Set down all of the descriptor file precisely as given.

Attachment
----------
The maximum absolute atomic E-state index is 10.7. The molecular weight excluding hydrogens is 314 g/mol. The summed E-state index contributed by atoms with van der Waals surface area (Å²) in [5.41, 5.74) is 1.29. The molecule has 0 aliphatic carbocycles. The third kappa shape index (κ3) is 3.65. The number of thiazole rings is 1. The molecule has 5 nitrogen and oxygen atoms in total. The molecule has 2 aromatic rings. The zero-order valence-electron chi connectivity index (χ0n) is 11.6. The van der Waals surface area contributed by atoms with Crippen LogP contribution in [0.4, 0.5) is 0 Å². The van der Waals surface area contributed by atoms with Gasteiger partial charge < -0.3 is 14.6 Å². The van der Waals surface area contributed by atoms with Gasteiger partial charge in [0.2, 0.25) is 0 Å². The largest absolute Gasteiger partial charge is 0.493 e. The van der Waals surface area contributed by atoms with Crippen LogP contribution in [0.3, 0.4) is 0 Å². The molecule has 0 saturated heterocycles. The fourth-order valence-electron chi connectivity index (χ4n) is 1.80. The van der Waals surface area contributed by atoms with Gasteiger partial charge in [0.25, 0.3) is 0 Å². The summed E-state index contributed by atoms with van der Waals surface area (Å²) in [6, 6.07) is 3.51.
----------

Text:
The maximum absolute atomic E-state index is 10.7. The molecular weight excluding hydrogens is 314 g/mol. The summed E-state index contributed by atoms with van der Waals surface area (Å²) in [5.41, 5.74) is 1.29. The molecule has 0 aliphatic carbocycles. The third kappa shape index (κ3) is 3.65. The number of thiazole rings is 1. The molecule has 5 nitrogen and oxygen atoms in total. The molecule has 2 aromatic rings. The zero-order valence-electron chi connectivity index (χ0n) is 11.6. The van der Waals surface area contributed by atoms with Crippen LogP contribution in [0.4, 0.5) is 0 Å². The van der Waals surface area contributed by atoms with Gasteiger partial charge < -0.3 is 14.6 Å². The van der Waals surface area contributed by atoms with Gasteiger partial charge in [0.2, 0.25) is 0 Å². The largest absolute Gasteiger partial charge is 0.493 e. The van der Waals surface area contributed by atoms with Crippen LogP contribution in [0.3, 0.4) is 0 Å². The molecule has 0 saturated heterocycles. The fourth-order valence-electron chi connectivity index (χ4n) is 1.80. The van der Waals surface area contributed by atoms with Gasteiger partial charge in [0.25, 0.3) is 0 Å². The summed E-state index contributed by atoms with van der Waals surface area (Å²) in [6, 6.07) is 3.51.